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I am working as a LADC  (Licensed Alcohol and Drug Counselor) at a chemical dependency treatment center in Minnesota.  Each day, I lead a three-hour group therapy session with clients in early recovery.  Of course, I am not revealing any confidential information, but I want to put the spotlight on one of the more interesting and sometimes effective defense mechanisms that can keep people at arms length and sabotage recovery.

I call this the “Tears Of The Clown Syndrome”.  If a person is participating in a group and they are fearful or insecure about sharing issues that are sensitive to them and are filled with emotion, then in their minds, they need a way to hide.  They fear being exposed emotionally to the group.  The person may be protecting pain or trauma that was pivotal to their personality development and how they view the world today.

Lately, I have seen this phenomenon displayed in group sessions and it has been holding people back.  So here’s what it looks like:  A person presents a happy, joking face,  like everything in their lives is just great and there are no problems or worries or fears. Everything is great!  When asked a serious question, for example about emotions or past pain, they immediately fall into the role of the clown and deflect the question with a comical diversion. The person is fearful that if they reveal their true selves with all of their insecurities, fears, vulnerabilities, sadness, anger, hatred, confusion, betrayal from others, disappointments, hurt and pain from past traumas or a feeling of being lost in the world. Secrets abound.

Many people are hanging onto, protecting and have vowed to never tell anyone about their secrets.  There is an old saying which states,  “People are only as sick as their secrets.”  Many human beings are being poisoned by their own tightly held secrets and often times they are not aware of their own self-deception.

Back to the Tears of the Clown.  When people do not want to reveal their true self, they lie about who they really are and what their real emotions are.  They do this to put up a defensive wall against anyone who might get too close.  This produces isolation and fear and loneliness, but somehow they believe that this sacrifice is worth it, to keep people at a distance.

The Clown is full of pain, going back years, but it is their pain and they hold onto it like a baby in their arms.  It is like trying to swim with a heavy anchor around your neck.

It takes slow and delicate communication with the person, along with love and trust to build a positive relationship.  Small steps toward sharing secrets and past pain and traumas can, in time, lead to relief, healing and peace of mind for someone showing signs of the Tears Of The Clown Syndrome.

About The Author

Robert J. Allison lives in Saint Paul, Minnesota with his wife Rochelle Allison. Robert survived a 28-year battle with chemical dependency, including 13 chemical dependency treatment centers and homelessness. He surrendered his life to Jesus Christ and began his new life of faith and contented sobriety. Robert has been blessed with 18 years of sobriety and with his new freedom he now is helping other addicts to find peace, faith and the priceless gift of sobriety.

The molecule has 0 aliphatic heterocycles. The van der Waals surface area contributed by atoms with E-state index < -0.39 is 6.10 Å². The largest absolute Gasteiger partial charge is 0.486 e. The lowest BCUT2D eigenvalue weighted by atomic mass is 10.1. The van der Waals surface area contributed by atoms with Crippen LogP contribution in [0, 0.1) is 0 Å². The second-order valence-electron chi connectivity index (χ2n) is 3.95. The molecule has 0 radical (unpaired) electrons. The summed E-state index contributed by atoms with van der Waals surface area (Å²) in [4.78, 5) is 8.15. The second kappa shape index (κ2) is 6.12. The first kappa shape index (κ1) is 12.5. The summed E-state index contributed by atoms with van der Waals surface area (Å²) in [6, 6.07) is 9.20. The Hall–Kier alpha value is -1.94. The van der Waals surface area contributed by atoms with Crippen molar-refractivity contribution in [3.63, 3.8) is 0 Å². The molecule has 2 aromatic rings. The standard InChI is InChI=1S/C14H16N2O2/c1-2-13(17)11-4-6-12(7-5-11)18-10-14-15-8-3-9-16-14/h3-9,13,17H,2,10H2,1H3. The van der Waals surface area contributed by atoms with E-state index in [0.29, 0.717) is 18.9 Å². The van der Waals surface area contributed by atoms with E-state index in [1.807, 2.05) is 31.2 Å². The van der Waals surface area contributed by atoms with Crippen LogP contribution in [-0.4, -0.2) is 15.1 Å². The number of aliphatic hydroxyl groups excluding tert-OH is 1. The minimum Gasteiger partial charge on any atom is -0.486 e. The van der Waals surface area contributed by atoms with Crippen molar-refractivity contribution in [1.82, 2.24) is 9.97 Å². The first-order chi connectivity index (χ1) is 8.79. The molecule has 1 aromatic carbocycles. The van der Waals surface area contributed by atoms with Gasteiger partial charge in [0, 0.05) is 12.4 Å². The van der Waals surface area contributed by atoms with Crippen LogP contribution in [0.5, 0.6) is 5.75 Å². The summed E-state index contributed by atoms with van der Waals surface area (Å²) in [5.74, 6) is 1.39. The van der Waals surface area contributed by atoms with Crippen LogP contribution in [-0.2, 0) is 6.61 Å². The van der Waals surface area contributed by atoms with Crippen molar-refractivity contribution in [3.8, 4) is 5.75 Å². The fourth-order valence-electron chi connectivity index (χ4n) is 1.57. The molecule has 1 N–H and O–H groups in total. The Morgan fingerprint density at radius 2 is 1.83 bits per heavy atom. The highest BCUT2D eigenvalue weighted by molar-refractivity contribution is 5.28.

During the 28 years that I was addicted to the chemicals, marijuana, alcohol and crack cocaine, I could not see into the future to experience the Grace that God had planned for me once I got sober.  Jesus has been calling me all of my life, but it was not until I surrendered, that our relationship started.

Jesus has given me the precious gift of 18 years sober and my life has never been the same since I surrendered my life to Jesus and truly reached out for help with my disease of addiction. 

At the end of my journey and nightmare of addiction, I was sleeping in a utility closet in an alley behind my favorite bar, because I would rather spend my money on alcohol, pot and cocaine than spend it on rent.  I was destroyed mentally, emotionally, spiritually and physically, and I had five near-death experiences.  I had pancreatitis and I had contracted Hepatitis C from sharing needles.

I had many losses and here are just a few:

  • I lost my marriage.
  • I lost my career.
  • I became homeless.
  • I had five near-death experiences.
  • I lost my dreams.
  • I lost all the important relationships with family and friends.
  • I lost my dog.
  • I lost my drive and ambition.
  • I lost my self-confidence and my self-respect.
  • I lost my connection to God.
  • I violated my values and became a thief and a predator.
  • I was arrested 15 times, spent ten months in jail, and was in 13 treatment centers.
  • I lost the love inside my soul, and was filled with anger, rage, fear, desperation, terror and hopelessness.
  • I lost my faith and my trust in people and in myself.

Today, I understand that Jesus allowed me to experience the pain and horror of addiction, so that one day, I could share my love, experience, hope and faith with other suffering addicts.  I have been called to make a difference in people’s lives.  I am a public speaker to high schools and treatment centers and I am working to expand my reach.

I have published a book about my addiction and recovery called, “Saved By The Prince Of Peace—Dungeon To Sky.”

My website is:  dungeontosky.com

In my experience, addiction is the most urgent and serious threat to the health of our nation and we must fight it.